Principium Volume II, Book 8, Quote 838, 840, 842

838. (6-17-2010) The stock that is laid out in a house, if it is to be the dwelling-house of the proprietor, ceases from that moment to serve in the function of a capital, or to afford any revenue to its owner. A dwelling-house, as such, contributes nothing to the revenue of its inhabitant; and though it is, no doubt, extremely useful to him, it is as his clothes and household furniture are useful to him, which, however, makes a part of his expense, and not of his revenue.

- Adam Smith – The Wealth of Nations, 1776

(These words ring familiar, as in the saying of Robert Kiyosaki that your house is not an asset, it is a liability. The populace is being fed this line about a house being an asset because they can write off the interest payments against total income thereby decreasing a person’s taxable income. However, the government has already received all of the money from very typical automatic payroll deduction, one is merely trying to get it back. Not to mention that the government always bills the owner for “property” tax on the same dwelling, thus never allowing you total freedom.)ATJ


840. (6-29-2010) Thus the farmer annually replaces to the manufacturer the provisions which he had consumed and the materials which he had wrought up the year before; and the manufacturer replaces to the farmer the finished work which he had wasted and worn out in the same time. This is the real exchange that is made that is annually made between those two orders of people, though it seldom happens that the rude produce of the one and the manufactured produce of the other, are directly bartered for one another; because it seldom happens that the farmer sells his corn and his cattle, his flax and his wool, to the very same person of whom he chooses to purchase the clothes, furniture, and instruments of trade which he wants. He sells, therefore, his rude produce for money, with which he can purchase, whatever it is to be had, the manufactured produce he has occasion for.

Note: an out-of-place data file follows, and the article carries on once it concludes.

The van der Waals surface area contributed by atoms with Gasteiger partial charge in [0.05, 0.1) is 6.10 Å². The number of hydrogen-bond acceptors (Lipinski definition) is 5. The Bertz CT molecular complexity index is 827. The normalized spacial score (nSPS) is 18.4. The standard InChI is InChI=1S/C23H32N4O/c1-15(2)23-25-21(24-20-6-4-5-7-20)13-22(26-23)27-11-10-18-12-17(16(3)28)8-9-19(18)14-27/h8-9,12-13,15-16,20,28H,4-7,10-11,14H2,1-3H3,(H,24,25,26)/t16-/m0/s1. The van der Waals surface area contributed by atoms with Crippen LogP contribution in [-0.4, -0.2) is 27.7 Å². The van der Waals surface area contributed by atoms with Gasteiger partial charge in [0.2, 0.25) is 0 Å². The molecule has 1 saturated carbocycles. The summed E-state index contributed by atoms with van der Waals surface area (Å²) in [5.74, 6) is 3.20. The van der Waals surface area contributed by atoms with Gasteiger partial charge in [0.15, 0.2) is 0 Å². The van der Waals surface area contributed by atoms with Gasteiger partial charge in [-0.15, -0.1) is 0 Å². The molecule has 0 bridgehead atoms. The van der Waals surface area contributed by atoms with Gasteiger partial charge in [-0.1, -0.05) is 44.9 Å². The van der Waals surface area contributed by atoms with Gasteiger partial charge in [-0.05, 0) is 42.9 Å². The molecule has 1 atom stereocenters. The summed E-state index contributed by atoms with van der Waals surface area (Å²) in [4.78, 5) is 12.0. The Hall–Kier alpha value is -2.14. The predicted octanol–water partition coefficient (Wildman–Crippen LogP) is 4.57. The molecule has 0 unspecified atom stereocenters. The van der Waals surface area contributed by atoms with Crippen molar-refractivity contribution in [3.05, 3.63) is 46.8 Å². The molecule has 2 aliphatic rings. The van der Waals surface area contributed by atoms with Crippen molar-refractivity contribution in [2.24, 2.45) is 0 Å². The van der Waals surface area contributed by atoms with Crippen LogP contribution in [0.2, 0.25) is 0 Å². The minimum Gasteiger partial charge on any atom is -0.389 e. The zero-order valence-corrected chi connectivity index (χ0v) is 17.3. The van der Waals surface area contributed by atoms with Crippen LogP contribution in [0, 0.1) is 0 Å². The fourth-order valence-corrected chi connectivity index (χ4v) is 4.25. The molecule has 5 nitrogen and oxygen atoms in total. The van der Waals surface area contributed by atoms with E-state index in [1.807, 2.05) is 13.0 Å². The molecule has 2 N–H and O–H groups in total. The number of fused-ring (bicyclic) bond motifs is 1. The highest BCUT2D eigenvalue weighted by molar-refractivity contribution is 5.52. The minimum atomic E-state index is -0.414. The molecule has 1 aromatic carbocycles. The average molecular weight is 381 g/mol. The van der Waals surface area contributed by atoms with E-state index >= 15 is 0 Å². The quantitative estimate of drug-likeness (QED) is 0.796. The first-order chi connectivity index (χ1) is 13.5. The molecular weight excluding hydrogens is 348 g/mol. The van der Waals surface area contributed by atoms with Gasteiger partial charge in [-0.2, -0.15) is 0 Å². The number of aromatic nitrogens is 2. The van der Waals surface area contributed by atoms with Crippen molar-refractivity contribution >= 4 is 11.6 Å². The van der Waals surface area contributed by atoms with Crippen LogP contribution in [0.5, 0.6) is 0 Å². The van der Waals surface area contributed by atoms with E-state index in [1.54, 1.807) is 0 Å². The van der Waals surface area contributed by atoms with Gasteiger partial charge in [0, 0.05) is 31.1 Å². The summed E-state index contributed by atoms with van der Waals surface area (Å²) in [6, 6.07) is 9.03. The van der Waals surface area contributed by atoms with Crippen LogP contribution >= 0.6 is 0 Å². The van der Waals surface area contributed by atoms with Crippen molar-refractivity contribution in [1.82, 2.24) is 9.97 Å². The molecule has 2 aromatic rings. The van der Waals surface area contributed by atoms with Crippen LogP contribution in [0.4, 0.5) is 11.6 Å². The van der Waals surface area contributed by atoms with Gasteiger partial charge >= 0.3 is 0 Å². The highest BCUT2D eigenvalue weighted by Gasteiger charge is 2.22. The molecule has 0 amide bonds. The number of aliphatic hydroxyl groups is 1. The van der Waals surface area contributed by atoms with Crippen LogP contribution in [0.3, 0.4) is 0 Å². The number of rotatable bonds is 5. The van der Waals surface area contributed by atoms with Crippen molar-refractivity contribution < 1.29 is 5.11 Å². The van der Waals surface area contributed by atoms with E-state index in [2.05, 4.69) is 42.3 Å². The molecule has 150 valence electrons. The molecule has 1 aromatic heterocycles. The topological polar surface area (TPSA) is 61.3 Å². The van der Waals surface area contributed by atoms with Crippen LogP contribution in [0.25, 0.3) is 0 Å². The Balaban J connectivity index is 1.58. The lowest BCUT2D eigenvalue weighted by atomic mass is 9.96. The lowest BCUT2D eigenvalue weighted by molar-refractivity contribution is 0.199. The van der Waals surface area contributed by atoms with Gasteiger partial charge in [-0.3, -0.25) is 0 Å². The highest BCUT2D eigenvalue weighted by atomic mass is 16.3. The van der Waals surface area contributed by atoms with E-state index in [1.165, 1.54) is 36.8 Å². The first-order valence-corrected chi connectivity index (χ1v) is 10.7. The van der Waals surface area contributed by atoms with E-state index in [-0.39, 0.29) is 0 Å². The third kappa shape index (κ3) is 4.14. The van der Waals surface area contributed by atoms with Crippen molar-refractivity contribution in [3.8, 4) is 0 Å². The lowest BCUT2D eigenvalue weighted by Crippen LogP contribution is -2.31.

- Adam Smith – The Wealth of Nations, 1776


842. (6-29-2010) The gross rent of a private estate comprehends what-ever is paid by the farmer [or renter]; the net rent, what remains free the landlord, after deducting the expense of management, of repairs, and all other necessary charges; or what, without hurting his estate, he can afford to place in his stock reserved for immediate consumption, or to spend upon his table, equipage, the ornaments of his house and furniture, his private enjoyments and amusements. His real wealth is in proportion, not to his gross, but to his net rent.

- Adam Smith – The Wealth of Nations, 1776

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